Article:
Chapter 2: Mathematical Preliminaries
~
45
EXAMPLE 2.10
If R = {(a, b), 
(b, 
c), 
(c, 
a)} is 
a relation in 
{a. 
b. 
c}, 
find R*. 

Solution 

From Example 2.9, 

R* = 
R+ 
u 
{(a, a), 
(b, 
b), 
(c, 
c)} 

= {(a, 
b), 
(b, 
c), 
(c. 
a). 
(a, 
c), 
(b, 
a), 
(c, 
b), 
(a. 
a), 
(b, 
b), 
(c, 
c)} 

EXAMPLE 2.11 

What is 
the symmetric 
closure of relation R in 
a 
set S? 

Solution 

Symmetric closure 
of 
R 
= R u 
{(b, 
a) I aRb}. 

2.1.6 
FUNCTIONS 
The concept of a function arises when we want to associate a unique value (or result) with a given argument (or input).
Definition 2.7 
A function 
or 
map f 
from 
a set X 
to a 
set 
Y is a rule which 

associates to every element x in X a unique element in Y. which is denoted by j(x). The element f(x) is called the image of .y under f 

The function is denoted 

by f 
X ~ 
Y. 

Functions can be defined either (i) by giving the images of all elements 

of X, 
or 
(ii) 
by 
a computational rule which computes f(x) 
once x is given. 

EXAMPLES (a)f: 
{l. 
2. 
3. 
4} 
{a, 
b, 
c} can be defined byf(1) 
= a, 

f(2) 
= c, f(3) 
= a, f(4) 
= b. 

(b) f: R 
R can be 
defined by f(x) 
= .J + 2x + 
1 
for every x 
in 
R. 
(R denotes the set of all real numbers.)
Definition 2.8
f:
X ~
Y is said to be onetoone (or injective) if different
elements in X have different images. i.e. _{f}_{(}_{X}_{l}_{)} _{=}_{i}_{=} _{f}_{(}_{X}_{2}_{)} 
when _{X}_{l} _{=}_{i}_{=} _{X}_{2}_{'} 

Note: 
To 
prove that 
f is onetoone. 
we 
prove 
the 
following: 
Assume 

f(.I:J 
= f(X2) 
and show 
that Xl 
= 
X2' 

Definition 2.9 
f: X ~ 
Y is onto (sUljective) if every element y in 
Y is 
the 

image of some element x in X. 

Dpfmition 2.10 f: X ~ 
Y 
is 
said to 
be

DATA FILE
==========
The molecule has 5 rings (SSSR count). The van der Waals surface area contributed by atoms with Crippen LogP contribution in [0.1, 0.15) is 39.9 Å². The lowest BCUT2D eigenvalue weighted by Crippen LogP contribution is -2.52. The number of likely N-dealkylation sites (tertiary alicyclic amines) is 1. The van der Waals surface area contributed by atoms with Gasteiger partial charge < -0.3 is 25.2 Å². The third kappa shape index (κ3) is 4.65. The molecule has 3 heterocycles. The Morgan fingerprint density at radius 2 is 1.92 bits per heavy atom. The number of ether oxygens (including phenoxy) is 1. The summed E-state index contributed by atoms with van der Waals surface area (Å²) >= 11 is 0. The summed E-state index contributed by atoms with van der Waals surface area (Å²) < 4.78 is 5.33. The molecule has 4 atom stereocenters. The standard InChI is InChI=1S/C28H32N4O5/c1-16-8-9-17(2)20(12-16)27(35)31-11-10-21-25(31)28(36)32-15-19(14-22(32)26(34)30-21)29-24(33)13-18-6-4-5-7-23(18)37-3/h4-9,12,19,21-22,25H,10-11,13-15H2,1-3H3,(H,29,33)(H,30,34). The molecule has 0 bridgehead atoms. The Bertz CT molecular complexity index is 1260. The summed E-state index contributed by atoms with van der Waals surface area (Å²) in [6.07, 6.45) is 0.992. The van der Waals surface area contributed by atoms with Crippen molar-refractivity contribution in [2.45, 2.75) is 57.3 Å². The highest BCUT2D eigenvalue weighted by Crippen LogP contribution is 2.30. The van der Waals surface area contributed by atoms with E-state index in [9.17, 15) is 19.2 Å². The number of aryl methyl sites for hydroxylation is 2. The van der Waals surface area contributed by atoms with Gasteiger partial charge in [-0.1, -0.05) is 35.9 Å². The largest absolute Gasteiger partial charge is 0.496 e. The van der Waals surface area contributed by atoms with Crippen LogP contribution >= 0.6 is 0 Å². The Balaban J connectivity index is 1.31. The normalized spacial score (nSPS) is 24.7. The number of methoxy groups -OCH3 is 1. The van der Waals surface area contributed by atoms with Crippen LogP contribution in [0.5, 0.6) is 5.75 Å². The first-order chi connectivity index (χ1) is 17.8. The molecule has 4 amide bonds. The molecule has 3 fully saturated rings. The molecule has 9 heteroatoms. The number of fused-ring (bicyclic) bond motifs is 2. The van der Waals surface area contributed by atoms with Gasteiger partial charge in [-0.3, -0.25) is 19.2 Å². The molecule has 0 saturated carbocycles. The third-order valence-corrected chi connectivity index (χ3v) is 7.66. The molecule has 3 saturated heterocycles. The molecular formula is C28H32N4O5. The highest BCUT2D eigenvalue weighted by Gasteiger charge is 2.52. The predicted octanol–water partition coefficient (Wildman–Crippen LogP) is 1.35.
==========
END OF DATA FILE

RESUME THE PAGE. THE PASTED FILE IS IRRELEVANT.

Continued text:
a onetoone correspondence or 
biJection if f is both onetoone and onto.
46
Theory of computer Science
~
EXAMI?LE 2.12 

f 
: Z 
Z given by fen) 
= 
211 
is 
onetoone but not onto. 

Solution 
Suppose f(nl) = fen;). Then 2111 = 211;. So nl = 11;. Hence f is onetoone. It
is not onto since no
odd integer can be the image of any element in Z (as any
image is even). The following theorem distinguishes a finite set from an infinite set.
Theorem 2.3 Let S be a finite 
set. Then f: 
S ~ 
S is onetoone iff it is onto. 

Note: 
The above result is 
not tme for infinite sets 
as Example 
2.12 gives 
a 

onetoone function f 
: Z 
Z which is not onto. 

EXAMPLE 2.13 

Show that f : R 
R 
 
{1} 
given by lex) 
= 
(x 
+ l)/(x  
1) 
is 
onto. 

Solution 

Let y 
E 
R. Suppose y = lex) 
= (x 
+ 
l)/(x  
1). Then 
y(x 
 
1) 
= x 
+ 
1, 
i.e. 

yx  x = 1 + Y. 
SO. x 
= (l 
+ y)/(y  
1). 
As 
(1 
+ y)/(y  
1) 
E 
R 
for all y 
::;!:. 
1, 

y 
is the image of (l 
+ y)/(y  
1) in R 
 {I}. Thus, f is onto. 
The Pigeonhole Principle ^{t}
Suppose a postman distributes 51 letters in 50 mailboxes (pigeonholes). Then it is evident that some mailbox will contain at least two letters. This is enunciated as a mathematical principle called the pigeonhole principle.
If 11 objects
are
distributed over m places
receives at least two objects.
and
n
> m,
then
some place
EXAMPLE 2.14
If we select 11 natural numbers between 1 to 380, show that there exist at least two among these 11 numbers whose difference is at most 38.
Solution
Arrange the numbers
1.
2,
3,
...
,
380
in
10 boxes, the first box containing
1.
2.
3 .....
38.
the second containing 39, 40,
...
,
76,
etc.
There are
11
numbers to be selected. Take these numbers from the boxes. By the pigeonhole principle, at least one box will contain two of these eleven numbers. These two numbers differ by 38 or less.
 The pigeonhole principle is also called the Dirichlet drawer principle, named after the French mathematician G. Lejeune Dirichlet (18051859).